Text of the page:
Wednesday, December 3, 2008

Now With Fewer Buttons

It seems that everyone and her sister has or wants a GPS now. In one of the recent Sunday flyers, one store advertised no fewer than 6 versions, hoping that we'd all come in and buy one.

This, I really do not get. Why do we need these things? I know some people are directionally challenged. Years ago, one friend had one installed in her car to keep herself from going perpetually astray. It seemed to be a good solid piece of equipment. Most of us, however, can usually figure out how to get where we are going. So we don't *really* need one of these. Do we?

In addition, these days, we have umpteen versions to add to the one we don't really need. It's become the gadget of the era. Unfortunately, all the gadgets of the world cannot save some people from their confusion. Not naming any names, here, but some people put in some kind of information and get out, well, garbage. They are surprised, yes, surprised! when the GPS tells them to make a circle if they put in the wrong address.

It's not a magic machine. I suspect that all the buttons and functions have become overwhelmingly redundant, so that it takes just as much brain power (or more) to get the thing to work correctly as it would be to just figure out where you are going. But nooo, we apparently want (or think we want) all the features. It's like a cheap stereo, cell phone, or Mp3 player - covered in buttons and glitz with just as much (or less) practicality than a simple version. It's like (still not naming any names) buying yet another new cell phone because you can't figure out the old ones. The newest version is not necessarily going to help you figure it out any more easily.

Do they even make a simple version of the GPS any more? (I am writing rhetorically because I don't feel like taking my time to actually research this question.) I know they do make a simple version of a cell phone because we have one! (It makes phone calls and can receive text messages; that's it.) So maybe a basic GPS exists as well. I do know that most of the backpacking versions with elevation and land feature mapping are only good until a change in the weather after which you have to recalibrate the things all over again before you know where you are.

Why yes, they do make a simple version of a GPS, still. It's called a map. Map skills are good for life. We look at the maps and plot our path. Maybe we'll print something from maps on the web and actually *gasp* outline our route in highlighter pen.

My husband's version of a GPS is even simpler. I ride with him. He calls me "the system." The system says things like "This lane will end in half a mile" or "Don't turn left, turn right" or sometimes "Turn around! You missed your turn!" My husband thinks this is magic because he is sometimes directionally dyslexic, wanting to turn right when he's turned left hundreds of times.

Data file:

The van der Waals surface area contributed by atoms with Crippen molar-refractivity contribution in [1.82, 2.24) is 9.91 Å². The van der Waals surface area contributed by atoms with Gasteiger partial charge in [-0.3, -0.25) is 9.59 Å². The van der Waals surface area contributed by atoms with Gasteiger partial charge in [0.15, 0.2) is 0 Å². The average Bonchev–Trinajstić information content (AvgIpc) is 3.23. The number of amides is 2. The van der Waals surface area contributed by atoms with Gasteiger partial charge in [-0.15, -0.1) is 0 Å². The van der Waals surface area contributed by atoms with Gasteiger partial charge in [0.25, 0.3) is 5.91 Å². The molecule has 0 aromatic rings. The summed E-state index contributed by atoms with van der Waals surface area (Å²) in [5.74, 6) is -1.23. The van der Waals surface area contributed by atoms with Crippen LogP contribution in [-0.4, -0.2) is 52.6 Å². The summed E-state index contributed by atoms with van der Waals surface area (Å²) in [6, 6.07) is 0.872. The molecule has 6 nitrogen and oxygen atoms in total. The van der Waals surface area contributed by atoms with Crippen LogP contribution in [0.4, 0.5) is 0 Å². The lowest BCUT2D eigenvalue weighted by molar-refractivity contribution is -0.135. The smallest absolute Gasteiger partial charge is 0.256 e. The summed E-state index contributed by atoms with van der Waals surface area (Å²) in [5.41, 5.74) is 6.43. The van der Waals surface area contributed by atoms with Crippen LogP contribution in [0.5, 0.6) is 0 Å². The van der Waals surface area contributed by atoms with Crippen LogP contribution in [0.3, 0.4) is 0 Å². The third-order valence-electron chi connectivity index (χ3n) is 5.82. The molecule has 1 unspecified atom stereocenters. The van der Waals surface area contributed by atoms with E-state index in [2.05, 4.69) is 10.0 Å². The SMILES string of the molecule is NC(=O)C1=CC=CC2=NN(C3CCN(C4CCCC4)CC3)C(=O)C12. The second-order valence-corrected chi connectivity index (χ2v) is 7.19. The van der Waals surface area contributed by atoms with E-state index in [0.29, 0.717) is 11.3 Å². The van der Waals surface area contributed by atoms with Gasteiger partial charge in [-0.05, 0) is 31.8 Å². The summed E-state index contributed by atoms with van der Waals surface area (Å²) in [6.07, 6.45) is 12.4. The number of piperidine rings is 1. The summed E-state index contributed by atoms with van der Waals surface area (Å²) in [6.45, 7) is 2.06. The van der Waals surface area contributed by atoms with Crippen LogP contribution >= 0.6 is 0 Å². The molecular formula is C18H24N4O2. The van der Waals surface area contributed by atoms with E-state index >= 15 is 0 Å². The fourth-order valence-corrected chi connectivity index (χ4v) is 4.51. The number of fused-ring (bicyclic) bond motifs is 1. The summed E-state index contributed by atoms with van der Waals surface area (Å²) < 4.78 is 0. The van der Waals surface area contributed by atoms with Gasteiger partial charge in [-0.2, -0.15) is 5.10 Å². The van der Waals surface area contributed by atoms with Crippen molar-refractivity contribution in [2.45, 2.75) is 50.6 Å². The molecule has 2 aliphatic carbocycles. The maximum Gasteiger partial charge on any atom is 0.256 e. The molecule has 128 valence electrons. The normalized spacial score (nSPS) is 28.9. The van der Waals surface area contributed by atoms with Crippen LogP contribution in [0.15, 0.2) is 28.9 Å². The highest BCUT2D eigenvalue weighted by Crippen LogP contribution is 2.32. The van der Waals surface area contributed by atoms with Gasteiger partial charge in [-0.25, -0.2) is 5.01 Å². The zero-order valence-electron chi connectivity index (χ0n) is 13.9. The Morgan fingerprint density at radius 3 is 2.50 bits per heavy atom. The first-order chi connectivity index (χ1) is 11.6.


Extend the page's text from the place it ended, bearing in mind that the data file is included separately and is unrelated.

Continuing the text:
If the system is on high alert, it'll say things like "You're following that guy a little closely" or "Watch out for that car!" Sometimes the system has to be dialed down a little so it doesn't say things like "The speed limit is now * 35 miles * per hour (and you're going 50)." But it does come in handy to alert for "Deer!" and "Cop car!"

Also, the system is wary of creating an unhealthy dependancy. The system is not above staying silent to allow for user learning. However it does come in handy. And it does not require onboard electronics.

I grant you this does not address the coolness factor of having an electronic toy with buttons and graphics. This also does not address people who travel for business and for whom having an onboard computer is actually a beneficial tool. Know know those UPS scanner computer they carry around? Coolness. But for the average person? Pffft!

When we are GPSed up to here, are we as a society going to lose our ability to plot our path across town? When we have this gadget to tell us the "best" route and where to turn, do we give up our ability to evaluate our choices and make spatial decisions? Our brains continually "map" our spatial environment and conceptual connections. If we don't use our brains, those connections atrophy. Use it or lose it, baby.

This system would say it's nice to have a reference, but it's not necessary to have someone hold your hand. So put down the GPS. You can figure out where you are, okay? It's all hardwired in your brain already. No buttons required.

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